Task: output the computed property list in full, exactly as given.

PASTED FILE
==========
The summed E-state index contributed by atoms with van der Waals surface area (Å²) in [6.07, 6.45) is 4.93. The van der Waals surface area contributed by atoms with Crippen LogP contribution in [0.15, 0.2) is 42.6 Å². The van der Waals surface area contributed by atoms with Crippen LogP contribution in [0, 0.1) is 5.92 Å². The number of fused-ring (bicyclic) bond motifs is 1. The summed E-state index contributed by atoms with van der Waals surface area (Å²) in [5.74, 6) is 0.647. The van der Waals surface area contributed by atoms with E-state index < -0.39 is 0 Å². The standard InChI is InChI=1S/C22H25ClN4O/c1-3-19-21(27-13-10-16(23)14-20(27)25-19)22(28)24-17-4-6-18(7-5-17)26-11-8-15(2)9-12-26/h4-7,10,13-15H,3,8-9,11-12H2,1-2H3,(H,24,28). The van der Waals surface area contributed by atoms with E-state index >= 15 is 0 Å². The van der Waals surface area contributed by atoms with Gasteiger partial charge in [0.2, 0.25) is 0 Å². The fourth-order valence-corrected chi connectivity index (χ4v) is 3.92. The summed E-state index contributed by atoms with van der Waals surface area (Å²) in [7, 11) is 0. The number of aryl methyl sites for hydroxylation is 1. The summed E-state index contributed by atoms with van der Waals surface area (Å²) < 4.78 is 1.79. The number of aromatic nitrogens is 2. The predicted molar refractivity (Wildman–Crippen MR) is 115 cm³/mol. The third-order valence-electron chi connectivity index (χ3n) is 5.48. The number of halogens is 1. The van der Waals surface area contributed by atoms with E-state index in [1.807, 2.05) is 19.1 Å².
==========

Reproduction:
The summed E-state index contributed by atoms with van der Waals surface area (Å²) in [6.07, 6.45) is 4.93. The van der Waals surface area contributed by atoms with Crippen LogP contribution in [0.15, 0.2) is 42.6 Å². The van der Waals surface area contributed by atoms with Crippen LogP contribution in [0, 0.1) is 5.92 Å². The number of fused-ring (bicyclic) bond motifs is 1. The summed E-state index contributed by atoms with van der Waals surface area (Å²) in [5.74, 6) is 0.647. The van der Waals surface area contributed by atoms with E-state index < -0.39 is 0 Å². The standard InChI is InChI=1S/C22H25ClN4O/c1-3-19-21(27-13-10-16(23)14-20(27)25-19)22(28)24-17-4-6-18(7-5-17)26-11-8-15(2)9-12-26/h4-7,10,13-15H,3,8-9,11-12H2,1-2H3,(H,24,28). The van der Waals surface area contributed by atoms with E-state index >= 15 is 0 Å². The van der Waals surface area contributed by atoms with Gasteiger partial charge in [0.2, 0.25) is 0 Å². The fourth-order valence-corrected chi connectivity index (χ4v) is 3.92. The summed E-state index contributed by atoms with van der Waals surface area (Å²) in [7, 11) is 0. The number of aryl methyl sites for hydroxylation is 1. The summed E-state index contributed by atoms with van der Waals surface area (Å²) < 4.78 is 1.79. The number of aromatic nitrogens is 2. The predicted molar refractivity (Wildman–Crippen MR) is 115 cm³/mol. The third-order valence-electron chi connectivity index (χ3n) is 5.48. The number of halogens is 1. The van der Waals surface area contributed by atoms with E-state index in [1.807, 2.05) is 19.1 Å².